FIG. 3 is a block schematic diagram of a load management system constructed in accordance with the preferred embodiment of the present invention.

FIG. 4 is a schematic diagram of the timing and control circuit and other circuits in the transportable display unit illustrated in FIGS. 1-3.

FIG. 5 is a schematic diagram of the optical receiver circuit in the preferred embodiment of the transportable display unit.

FIG. 6 is a flow chart diagram of the microcomputer program of the preferred embodiment of the transportable display unit.

FIG. 7 is a flow chart diagram of the microcomputer program for the preferred embodiment of the load management receiver of the present invention.

FIG. 8 is a timing diagram of the Manchester code data communications format employed in the preferred embodiment.

FIG. 9 is a schematic diagram of a typical RF receiver/demodulator which has been modified in accordance with a second embodiment of the present invention.

FIG. 10 is a schematic diagram of the modified local oscillator in the embodiment of FIG. 9.

DETAILED DESCRIPTION OF THE PREFERRED EMBODIMENT

Referring now to the drawings, in which like numerals indicate like elements throughout the several figures, FIG. 1 illustrates an electrical utility load management radio switch or receiver 10 constructed in accordance with a first embodiment of the present invention, and a hand-held transportable display unit 12 for stimulating the receiver 10 to retrieve data pertaining to the operation of the receiver. In the preferred embodiments, the receiver 10 is a type DCU-1120, -1170, -1180, or -1190 radio switch manufactured by Scientific-Atlanta, Inc., whose microcomputer program has been modified as disclosed herein. Those skilled in the art will understand that this type load management receiver includes a highly sensitive FM radio receiver 32 (FIG. 3) which can receive a radio transmittal up to 25 miles or more from a transmitter site. Typically, the receiver 10 is connected via wires 14 to the utility electrical power distribution system and to various electrical loads at a customer site.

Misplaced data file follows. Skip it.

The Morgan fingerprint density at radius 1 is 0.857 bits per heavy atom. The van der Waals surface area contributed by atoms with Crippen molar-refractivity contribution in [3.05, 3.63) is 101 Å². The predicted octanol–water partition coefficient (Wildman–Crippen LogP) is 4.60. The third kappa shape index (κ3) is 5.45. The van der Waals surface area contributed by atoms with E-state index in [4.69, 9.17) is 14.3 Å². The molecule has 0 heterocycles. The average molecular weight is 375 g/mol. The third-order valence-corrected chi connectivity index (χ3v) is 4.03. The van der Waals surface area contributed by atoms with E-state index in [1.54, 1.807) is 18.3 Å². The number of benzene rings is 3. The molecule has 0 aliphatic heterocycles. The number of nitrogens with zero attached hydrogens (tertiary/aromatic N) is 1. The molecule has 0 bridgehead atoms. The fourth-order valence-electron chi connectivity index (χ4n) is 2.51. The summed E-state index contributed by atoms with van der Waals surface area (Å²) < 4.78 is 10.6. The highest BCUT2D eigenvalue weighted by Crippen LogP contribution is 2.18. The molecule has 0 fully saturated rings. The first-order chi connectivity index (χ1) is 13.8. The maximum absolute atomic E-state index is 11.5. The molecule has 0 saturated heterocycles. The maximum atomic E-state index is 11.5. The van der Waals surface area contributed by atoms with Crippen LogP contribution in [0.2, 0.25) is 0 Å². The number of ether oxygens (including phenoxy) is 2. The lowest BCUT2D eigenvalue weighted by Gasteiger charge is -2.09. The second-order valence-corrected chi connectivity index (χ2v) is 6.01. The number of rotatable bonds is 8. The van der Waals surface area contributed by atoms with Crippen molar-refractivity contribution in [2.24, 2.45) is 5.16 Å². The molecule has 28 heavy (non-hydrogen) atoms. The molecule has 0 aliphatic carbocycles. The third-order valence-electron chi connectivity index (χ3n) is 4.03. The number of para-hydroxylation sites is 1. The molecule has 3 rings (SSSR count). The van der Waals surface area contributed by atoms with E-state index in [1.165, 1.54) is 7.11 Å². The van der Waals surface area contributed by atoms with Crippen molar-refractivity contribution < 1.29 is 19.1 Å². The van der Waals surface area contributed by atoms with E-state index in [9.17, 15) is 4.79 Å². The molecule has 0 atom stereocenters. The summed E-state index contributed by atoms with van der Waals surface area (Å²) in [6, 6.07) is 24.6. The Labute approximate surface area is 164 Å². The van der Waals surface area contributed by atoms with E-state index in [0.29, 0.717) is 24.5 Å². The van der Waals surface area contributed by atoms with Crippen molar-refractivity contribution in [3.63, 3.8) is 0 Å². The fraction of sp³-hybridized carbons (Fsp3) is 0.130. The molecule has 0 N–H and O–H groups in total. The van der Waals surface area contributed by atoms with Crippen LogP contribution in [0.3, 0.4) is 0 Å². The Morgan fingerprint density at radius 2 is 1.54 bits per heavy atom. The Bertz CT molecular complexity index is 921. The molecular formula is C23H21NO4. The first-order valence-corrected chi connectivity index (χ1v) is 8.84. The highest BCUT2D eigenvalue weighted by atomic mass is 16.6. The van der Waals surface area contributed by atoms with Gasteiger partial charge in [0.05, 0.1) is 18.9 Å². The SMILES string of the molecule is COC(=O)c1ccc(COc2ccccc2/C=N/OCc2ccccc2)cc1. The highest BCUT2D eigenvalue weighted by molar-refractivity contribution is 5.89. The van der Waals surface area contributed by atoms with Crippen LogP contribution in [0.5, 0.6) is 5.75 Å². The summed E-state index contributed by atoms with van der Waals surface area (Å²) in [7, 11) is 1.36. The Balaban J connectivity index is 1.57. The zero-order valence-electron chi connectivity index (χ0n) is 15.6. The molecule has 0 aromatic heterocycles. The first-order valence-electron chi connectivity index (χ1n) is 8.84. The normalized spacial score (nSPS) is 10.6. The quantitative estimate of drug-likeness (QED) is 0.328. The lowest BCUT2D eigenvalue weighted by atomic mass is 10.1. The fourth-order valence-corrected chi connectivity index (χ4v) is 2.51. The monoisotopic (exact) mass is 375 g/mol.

The radio switch 10 is configurable to control up to four different electrically separate loads by a plurality of control means such as relays or triac switches, so that different types of loads at the consumer's location can be controlled. For example, air conditioners and other types of loads considered non-essential may be controlled by one relay, while more essential electrical service for refrigerators and the like may be controlled by another circuit. These four controlled loads are frequently referred to as "control functions".